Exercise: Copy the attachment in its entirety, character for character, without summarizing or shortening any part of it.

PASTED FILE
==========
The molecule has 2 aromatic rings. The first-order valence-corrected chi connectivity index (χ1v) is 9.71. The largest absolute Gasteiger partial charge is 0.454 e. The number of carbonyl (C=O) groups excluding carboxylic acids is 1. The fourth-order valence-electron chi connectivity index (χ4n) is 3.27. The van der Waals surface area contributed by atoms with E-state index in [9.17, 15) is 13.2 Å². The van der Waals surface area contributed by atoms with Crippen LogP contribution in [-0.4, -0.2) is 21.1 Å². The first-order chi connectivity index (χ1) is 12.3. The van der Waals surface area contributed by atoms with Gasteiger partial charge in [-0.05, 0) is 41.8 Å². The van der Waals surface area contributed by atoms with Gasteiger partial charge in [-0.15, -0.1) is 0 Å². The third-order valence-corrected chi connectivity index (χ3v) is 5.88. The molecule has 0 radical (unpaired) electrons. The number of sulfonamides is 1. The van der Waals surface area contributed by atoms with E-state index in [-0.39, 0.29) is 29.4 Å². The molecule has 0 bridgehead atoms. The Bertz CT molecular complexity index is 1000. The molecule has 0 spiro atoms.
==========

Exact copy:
The molecule has 2 aromatic rings. The first-order valence-corrected chi connectivity index (χ1v) is 9.71. The largest absolute Gasteiger partial charge is 0.454 e. The number of carbonyl (C=O) groups excluding carboxylic acids is 1. The fourth-order valence-electron chi connectivity index (χ4n) is 3.27. The van der Waals surface area contributed by atoms with E-state index in [9.17, 15) is 13.2 Å². The van der Waals surface area contributed by atoms with Crippen LogP contribution in [-0.4, -0.2) is 21.1 Å². The first-order chi connectivity index (χ1) is 12.3. The van der Waals surface area contributed by atoms with Gasteiger partial charge in [-0.05, 0) is 41.8 Å². The van der Waals surface area contributed by atoms with Gasteiger partial charge in [-0.15, -0.1) is 0 Å². The third-order valence-corrected chi connectivity index (χ3v) is 5.88. The molecule has 0 radical (unpaired) electrons. The number of sulfonamides is 1. The van der Waals surface area contributed by atoms with E-state index in [-0.39, 0.29) is 29.4 Å². The molecule has 0 bridgehead atoms. The Bertz CT molecular complexity index is 1000. The molecule has 0 spiro atoms.